Factory output in the Kurdistan Region is booming thanks to the removal of customs duties and checkpoints between Iraq and the Region.
“Due to the removal of customs checkpoints between Baghdad and the Region and the unification of customs duties, the export of our factories’ products to the Iraqi cities has increased by 20 percent,” Mustafa Zubair, who oversees factory affairs for the Kurdistan Regional Government (KRG) Ministry of Trade and Industry, told Rudaw, without specifying a time period.
“High quality and cheap prices” have contributed to increased demand on Kurdish-made goods and services, according to Zubair. Some 70 percent of products produced by factories in the Kurdistan Region are sold elsewhere in Iraq.
They include hygiene products, plastics, and food items.
The KRG Ministry of Trade and Industry has licensed 5,400 large, medium, and small factories to operate. Of this number, almost 3,000 were established.
“Of the 3,000 factories, 600 are very active, selling 70 to 80 percent of their outputs outside the Kurdistan Region,” Zubair said.
Following the takeover of Kirkuk by Iraqi forces supported by Iran-backed Shiite Hashd al-Shaabi paramilitias, the Iraqi government decreed to deal with Kurdish-made products as foreign exports.
High customs fees were levied on the pretext that the KRG does not abide by Iraq’s Law No. 25, 1991 for Industrial Development concerning the licensing of factories.
This move forced the plants in the Kurdistan Region to revoke their license with the KRG and apply for a new one from Baghdad to escape high tariffs.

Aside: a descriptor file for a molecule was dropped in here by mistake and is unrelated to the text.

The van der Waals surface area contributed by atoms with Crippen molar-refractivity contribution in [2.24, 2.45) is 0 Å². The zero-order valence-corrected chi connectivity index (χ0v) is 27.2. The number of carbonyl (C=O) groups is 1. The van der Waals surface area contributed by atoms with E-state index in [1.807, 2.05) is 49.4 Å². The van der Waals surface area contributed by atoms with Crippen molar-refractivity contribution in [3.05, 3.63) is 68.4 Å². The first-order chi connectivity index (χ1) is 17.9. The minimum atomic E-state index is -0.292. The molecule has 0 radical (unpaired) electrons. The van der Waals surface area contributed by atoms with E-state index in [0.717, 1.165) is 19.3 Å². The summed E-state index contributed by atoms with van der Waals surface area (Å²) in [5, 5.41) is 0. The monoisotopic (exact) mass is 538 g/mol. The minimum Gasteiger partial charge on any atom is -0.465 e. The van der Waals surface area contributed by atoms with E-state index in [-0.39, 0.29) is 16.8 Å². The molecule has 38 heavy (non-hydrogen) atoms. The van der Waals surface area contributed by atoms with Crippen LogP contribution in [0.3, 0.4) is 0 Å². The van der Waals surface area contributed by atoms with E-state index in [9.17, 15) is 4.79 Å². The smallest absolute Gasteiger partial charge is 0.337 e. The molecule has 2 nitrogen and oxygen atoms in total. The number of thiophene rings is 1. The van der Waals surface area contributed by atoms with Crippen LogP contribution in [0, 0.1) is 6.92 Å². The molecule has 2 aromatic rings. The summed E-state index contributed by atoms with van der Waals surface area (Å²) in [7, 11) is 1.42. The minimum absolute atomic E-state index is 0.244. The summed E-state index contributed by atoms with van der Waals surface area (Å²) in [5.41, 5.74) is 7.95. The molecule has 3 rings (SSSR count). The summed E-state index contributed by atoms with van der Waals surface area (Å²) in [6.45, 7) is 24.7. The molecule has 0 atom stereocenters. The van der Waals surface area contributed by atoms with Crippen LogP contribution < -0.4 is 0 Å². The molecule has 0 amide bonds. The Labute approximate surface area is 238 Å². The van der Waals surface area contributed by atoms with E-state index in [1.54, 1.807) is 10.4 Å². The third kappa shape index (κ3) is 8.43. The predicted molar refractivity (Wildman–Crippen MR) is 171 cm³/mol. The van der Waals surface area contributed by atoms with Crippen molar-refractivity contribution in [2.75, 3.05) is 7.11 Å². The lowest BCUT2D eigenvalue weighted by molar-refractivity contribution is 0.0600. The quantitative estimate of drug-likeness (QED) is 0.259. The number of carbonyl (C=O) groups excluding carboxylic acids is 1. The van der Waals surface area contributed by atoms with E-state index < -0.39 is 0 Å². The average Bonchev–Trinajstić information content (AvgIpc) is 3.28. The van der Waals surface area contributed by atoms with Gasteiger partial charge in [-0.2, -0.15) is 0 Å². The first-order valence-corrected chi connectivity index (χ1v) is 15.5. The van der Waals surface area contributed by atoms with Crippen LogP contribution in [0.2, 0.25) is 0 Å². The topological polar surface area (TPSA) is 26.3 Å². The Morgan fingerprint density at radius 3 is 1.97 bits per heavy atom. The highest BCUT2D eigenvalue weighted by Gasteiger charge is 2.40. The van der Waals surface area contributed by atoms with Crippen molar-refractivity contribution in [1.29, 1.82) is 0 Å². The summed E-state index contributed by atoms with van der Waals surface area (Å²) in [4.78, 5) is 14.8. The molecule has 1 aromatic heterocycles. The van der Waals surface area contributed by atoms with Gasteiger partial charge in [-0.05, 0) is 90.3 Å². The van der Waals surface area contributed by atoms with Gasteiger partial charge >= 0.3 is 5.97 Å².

“This problem has now been resolved,” Zubair claimed. Permits are now being issued according to Iraq’s Law No. 20, 1998.
“Any factory licensed based on that law will be exempted from any taxes and customs fees for 10 years allowing them to import raw material to their factories from any border-crossings of Iraq,” he explained.
The majority of the Region’s factories are located in Erbil − around 1,200.
“The removal of customs points between the Iraqi cities and the Kurdistan Region has led to an increase in demand on Kurdish factory outputs from the Iraqi cities and a boost for businesses. Therefore a number of factories that had been shut down in the past have once again resumed their operations,” said Taeb Kazho, head of Erbil’s industrial development.
“Only in last month, 15 factories checked with us applying for permits to export raw material for their factories,” Kazho said.
Of Erbil’s 1,200 factories, 600 are exporting both to Iraq and abroad.
“Currently, factories [in Erbil] export vehicle oil, plastic chairs and tables, tahini, and other products to Syria, Turkey, Lebanon, Egypt, and Sudan.”
Products in the greatest demand among Iraqi importers are “ice cream, mushrooms, natural water, soft drinks, household equipment, tissues, plastic, chemical fertilizers, cement, steel, and many others.”
After hygiene, the second most desired products exported from the Region to Iraq and other countries is plastic materials.
According to the industrial ministry, there are 561 firms producing plastic products in Kurdistan.
Plastic products include chairs, tables, bins, household appliances, synthetic tablecloths, and nylons.
Daim Plastic is one of the largest factories in Erbil. Its output amounts to 500 tons every month, consisting of 100 different commodities.
The firm’s owner agrees the normalization of Erbil-Baghdad relations has contributed to the business boom.
“The removal of the customs duties led to a boost to our market because the $1,200 they were charging us for customs fees is no longer the case,” said Nahro Abdulrahman, owner of Daim Plastic. Now they can “compete with Iranian products.”
Abdulrahman said they rely heavily on other Iraqi provinces for the sale of their equipment. Some 60 percent of their products are sold in Iraqi provinces, 20 percent abroad, and 20 percent in the Kurdistan Region.
“Compared to the past our sales have increased by 20 percent and we expect it will increase by the end of this month as it is the season for the use of plastic materials.”